REVIEW: Mothers, Mothering, and COVID-19: Dispatches from a Pandemic

Alex Foster-Petrocco reviews a new book exploring the experiences of mothers during COVID-19.

April 21, 2021

Mothers, Mothering, and COVID-19: Dispatches from a Pandemic, edited by Andrea O’Reilly and Fiona Joy Green (Bradford, Ont.: Demeter Press, 2021). Link:

Review by Alex Foster-Petrocco

In Mothers, Mothering, and COVID-19: Dispatches from a Pandemic, editors Andrea O’Reilly and Fiona Jay Green sought to answer a burning question: Why are so few people talking about the new realities of motherwork during the pandemic? Through a combination of works of academic research, personal testimony, and creative expression from a group of 70 authors from around the world, O’Reilly and Green have collected in one volume a comprehensive look at mothering during the pandemic. The featured authors bring a variety of perspectives, including Indigenous, racialized, queer, disabled, and neurodiverse, as well as a variety of professional backgrounds.

O’Reilly and Green focus on three key themes: the unique challenges and experiences the pandemic caused for working mothers; the changes the pandemic has had on carework and the breakdowns of social support networks and relational connections due to the pandemic; pregnancy, childbirth, mental health, and more.

This collection includes several art pieces and poems, which provide narrative depth and lends emotional weight to the other chapters. As most authors are relating some measure of personal experience with the pandemic, there is a strong thread of subjectivity running throughout the book, which helps humanize some of the larger ideas tackled in the more traditional, research-based content.

A recurring idea across multiple chapters is the expansion of the second shift. In “‘Certainly Not an Equal-Opportunity Pandemic’: COVID-19 and Its Impact on Mothers’ Carework, Health, and Employment,” O’Reilly used an informal study of members of her Facebook group “Mothers and COVID-19” as the basis for her analysis of the present effects of the pandemic on mothering and its potential long-term effects on women’s employment.

Central to her analysis is the idea of the second shift, which, in most households, puts a greater share of the caregiving burden on women. For many, the second shift has grown into a “third shift” and even a “fourth shift,” as the caregiving burden increases due to the pandemic’s effects on social support networks and childcare services. This concept is echoed throughout the rest of the book by other authors, who detail the ways their personal and professional lives have been disrupted by lockdown and work-from-home setups with little recognition or support from the media or the government, and how these changes have interacted with their unique backgrounds.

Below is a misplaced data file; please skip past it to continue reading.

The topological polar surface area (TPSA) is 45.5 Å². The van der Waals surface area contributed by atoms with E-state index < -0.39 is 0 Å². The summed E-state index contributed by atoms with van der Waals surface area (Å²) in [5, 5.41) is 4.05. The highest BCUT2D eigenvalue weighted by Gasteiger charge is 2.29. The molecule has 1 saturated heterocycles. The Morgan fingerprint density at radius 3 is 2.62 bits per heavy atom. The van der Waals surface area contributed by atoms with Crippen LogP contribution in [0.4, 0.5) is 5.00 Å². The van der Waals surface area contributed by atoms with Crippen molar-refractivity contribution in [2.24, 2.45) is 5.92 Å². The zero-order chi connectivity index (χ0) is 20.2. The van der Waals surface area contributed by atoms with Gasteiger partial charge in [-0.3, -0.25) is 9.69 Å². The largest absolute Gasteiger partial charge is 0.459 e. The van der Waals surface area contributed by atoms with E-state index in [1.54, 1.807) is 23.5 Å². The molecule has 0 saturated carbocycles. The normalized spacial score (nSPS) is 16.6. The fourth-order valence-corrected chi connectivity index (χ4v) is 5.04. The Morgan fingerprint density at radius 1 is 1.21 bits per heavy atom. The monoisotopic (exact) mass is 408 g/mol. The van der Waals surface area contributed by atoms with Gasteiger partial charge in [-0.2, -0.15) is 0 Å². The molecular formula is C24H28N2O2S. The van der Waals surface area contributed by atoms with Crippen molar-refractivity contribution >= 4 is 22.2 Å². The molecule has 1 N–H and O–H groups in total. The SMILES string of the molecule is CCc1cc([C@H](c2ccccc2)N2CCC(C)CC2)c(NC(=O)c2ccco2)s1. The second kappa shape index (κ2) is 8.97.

Mothers, Mothering, and COVID-19 gives readers a glimpse into the new reality facing mothers due to the pandemic. It serves as a valuable resource in an emerging space and offers unique insight into under-represented issues, refocusing attention onto carework and motherwork. As O’Reilly and Green state in the introduction, Mothers, Mothering, and COVID-19 “dispatches the maternal visions and voices for this necessary and long-overdue conversation on, and action towards, empowered social change.” Mothers, Mothering, and COVID-19: Dispatches from a Pandemic is recommended for educators, researchers, students, family service professionals and anyone seeking a greater understanding of the pandemic’s effects on the family.

Alex Foster-Petrocco is a professional writer with a BA in History from Carleton University. He is currently engaged in a six-week internship at the Vanier Institute of the Family.

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